Delhi & Rajasthan - March 1-20, 2014
01.03.2014 - 20.03.2014
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The well-chosen slogan from India's tourism authority sums it up in two words: Incredible India!
Delhi: A total assault of the senses from the minute you step out of the airport terminal even at 4AM. If there's one piece of advice to offer, it's act like you know where you're going and how you will get there even if you don't, because if you waiver, for even a millisecond, you will be pounced on by eager men with varying means of locomotion. But Indians are efficient if not organized and the prepaid taxi stand will ensure a fair price and provide reference for future rides which you'll be thankful for the next time you have to negotiate a fare.
Our hotel, Grand Godwin is in Paharganj a bustling, dilapidated, noisy area near the New Delhi train station popular with backpackers and famous for its crowded Main Bazaar. The streets are jammed with yellow and green auto rickshaws, bicycle rickshaws - affectionately referred to as Indian helicopters - motorbikes, cars and pedestrians weaving in both directions with little regard for one's side of the street! Looking up all you can see are neon hotel signs receding to infinity. While the neighborhood isn't as pretty as the circular colonnades of Connaught Place, the room is 4 star and much better value than anything I will visit in a nicer area (30€/night).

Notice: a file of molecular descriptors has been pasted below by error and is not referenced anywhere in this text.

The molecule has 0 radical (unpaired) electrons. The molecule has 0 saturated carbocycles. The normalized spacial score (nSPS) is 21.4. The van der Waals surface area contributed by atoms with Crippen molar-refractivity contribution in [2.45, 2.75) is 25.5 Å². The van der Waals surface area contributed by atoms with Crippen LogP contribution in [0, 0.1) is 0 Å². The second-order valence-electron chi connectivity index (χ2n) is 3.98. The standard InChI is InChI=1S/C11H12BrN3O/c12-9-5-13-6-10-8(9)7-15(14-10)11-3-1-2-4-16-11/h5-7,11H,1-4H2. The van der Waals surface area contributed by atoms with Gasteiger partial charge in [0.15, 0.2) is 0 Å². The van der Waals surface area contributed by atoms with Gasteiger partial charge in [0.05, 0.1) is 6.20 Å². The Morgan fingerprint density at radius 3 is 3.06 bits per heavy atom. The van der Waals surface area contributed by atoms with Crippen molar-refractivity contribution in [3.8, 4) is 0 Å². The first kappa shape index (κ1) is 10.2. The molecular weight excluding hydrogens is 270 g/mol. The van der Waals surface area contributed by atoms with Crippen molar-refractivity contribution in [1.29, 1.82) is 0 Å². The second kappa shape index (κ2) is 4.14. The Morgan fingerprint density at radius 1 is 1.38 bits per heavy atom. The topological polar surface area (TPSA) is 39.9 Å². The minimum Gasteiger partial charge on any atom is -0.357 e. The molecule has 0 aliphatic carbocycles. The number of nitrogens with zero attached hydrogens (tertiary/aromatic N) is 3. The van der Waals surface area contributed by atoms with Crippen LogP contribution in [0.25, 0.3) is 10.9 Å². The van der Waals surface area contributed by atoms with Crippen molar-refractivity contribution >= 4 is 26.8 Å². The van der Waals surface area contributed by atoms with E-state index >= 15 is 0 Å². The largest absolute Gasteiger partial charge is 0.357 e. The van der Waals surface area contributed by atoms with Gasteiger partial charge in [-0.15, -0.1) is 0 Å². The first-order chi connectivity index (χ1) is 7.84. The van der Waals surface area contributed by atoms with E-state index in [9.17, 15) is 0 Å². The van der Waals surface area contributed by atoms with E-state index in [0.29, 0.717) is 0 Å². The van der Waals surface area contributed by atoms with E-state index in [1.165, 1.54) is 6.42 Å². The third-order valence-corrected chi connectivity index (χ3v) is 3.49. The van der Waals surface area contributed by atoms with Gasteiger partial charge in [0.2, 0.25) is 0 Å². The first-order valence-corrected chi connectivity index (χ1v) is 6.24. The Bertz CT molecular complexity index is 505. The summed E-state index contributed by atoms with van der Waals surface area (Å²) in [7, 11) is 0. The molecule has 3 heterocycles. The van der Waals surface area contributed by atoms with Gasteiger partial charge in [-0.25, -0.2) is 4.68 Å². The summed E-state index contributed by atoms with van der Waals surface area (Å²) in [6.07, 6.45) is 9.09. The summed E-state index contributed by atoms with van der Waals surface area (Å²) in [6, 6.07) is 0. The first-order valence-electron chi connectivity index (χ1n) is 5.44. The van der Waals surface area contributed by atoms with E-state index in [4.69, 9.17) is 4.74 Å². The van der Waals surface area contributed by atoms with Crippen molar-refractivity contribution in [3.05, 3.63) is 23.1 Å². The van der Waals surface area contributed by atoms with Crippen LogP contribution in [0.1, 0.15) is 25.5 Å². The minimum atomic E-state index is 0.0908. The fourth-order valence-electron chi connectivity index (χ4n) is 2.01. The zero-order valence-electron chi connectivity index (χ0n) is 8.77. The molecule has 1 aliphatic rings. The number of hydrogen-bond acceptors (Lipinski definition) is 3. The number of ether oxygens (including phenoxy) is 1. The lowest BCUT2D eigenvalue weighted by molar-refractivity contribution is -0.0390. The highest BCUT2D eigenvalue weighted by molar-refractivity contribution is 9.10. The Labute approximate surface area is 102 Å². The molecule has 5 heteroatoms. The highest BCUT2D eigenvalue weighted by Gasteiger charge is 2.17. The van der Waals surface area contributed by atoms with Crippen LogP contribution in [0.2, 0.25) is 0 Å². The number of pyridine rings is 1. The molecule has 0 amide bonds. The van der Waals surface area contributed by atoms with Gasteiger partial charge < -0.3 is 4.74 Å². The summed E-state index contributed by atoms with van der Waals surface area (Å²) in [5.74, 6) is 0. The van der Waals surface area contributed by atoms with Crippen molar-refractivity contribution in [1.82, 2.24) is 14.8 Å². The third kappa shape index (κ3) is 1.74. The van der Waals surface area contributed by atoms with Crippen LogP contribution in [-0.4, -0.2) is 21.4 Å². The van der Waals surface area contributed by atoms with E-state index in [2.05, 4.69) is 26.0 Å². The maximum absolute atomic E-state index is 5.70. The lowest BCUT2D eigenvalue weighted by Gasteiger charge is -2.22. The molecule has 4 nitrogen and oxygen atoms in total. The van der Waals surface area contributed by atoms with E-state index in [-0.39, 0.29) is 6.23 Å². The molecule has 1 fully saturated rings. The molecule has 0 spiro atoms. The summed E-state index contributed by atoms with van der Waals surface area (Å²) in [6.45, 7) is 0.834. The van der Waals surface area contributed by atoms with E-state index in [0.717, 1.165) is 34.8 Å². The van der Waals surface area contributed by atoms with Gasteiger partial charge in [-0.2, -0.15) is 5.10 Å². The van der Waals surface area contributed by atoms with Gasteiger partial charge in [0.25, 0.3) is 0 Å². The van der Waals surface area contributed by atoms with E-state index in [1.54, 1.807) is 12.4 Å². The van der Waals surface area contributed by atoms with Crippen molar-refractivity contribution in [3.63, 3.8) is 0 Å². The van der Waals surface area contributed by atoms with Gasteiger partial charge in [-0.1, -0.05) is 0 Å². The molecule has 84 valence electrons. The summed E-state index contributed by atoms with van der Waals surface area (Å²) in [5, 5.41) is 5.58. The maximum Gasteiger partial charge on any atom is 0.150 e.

We do however, eat almost all our meals in the restaurants around Connaught Place which range from basic to ultra trendy. One favorite is the United Cafe: mirror, velvet and crystal of a bygone era serving scrumptious food.
Delhi is full of contrasts. Honking is akin to breathing here, but it is possible to escape the deafening noise. Sites like the Red Fort, Humayan's Tomb and the Purana Quila offer immense manicured grounds to stroll through and wonder at the majesty of ancient cultures. Once you get the hang of using the metro with its Smart Card, getting around is easy and less chaotic than the exhaust-filled roads.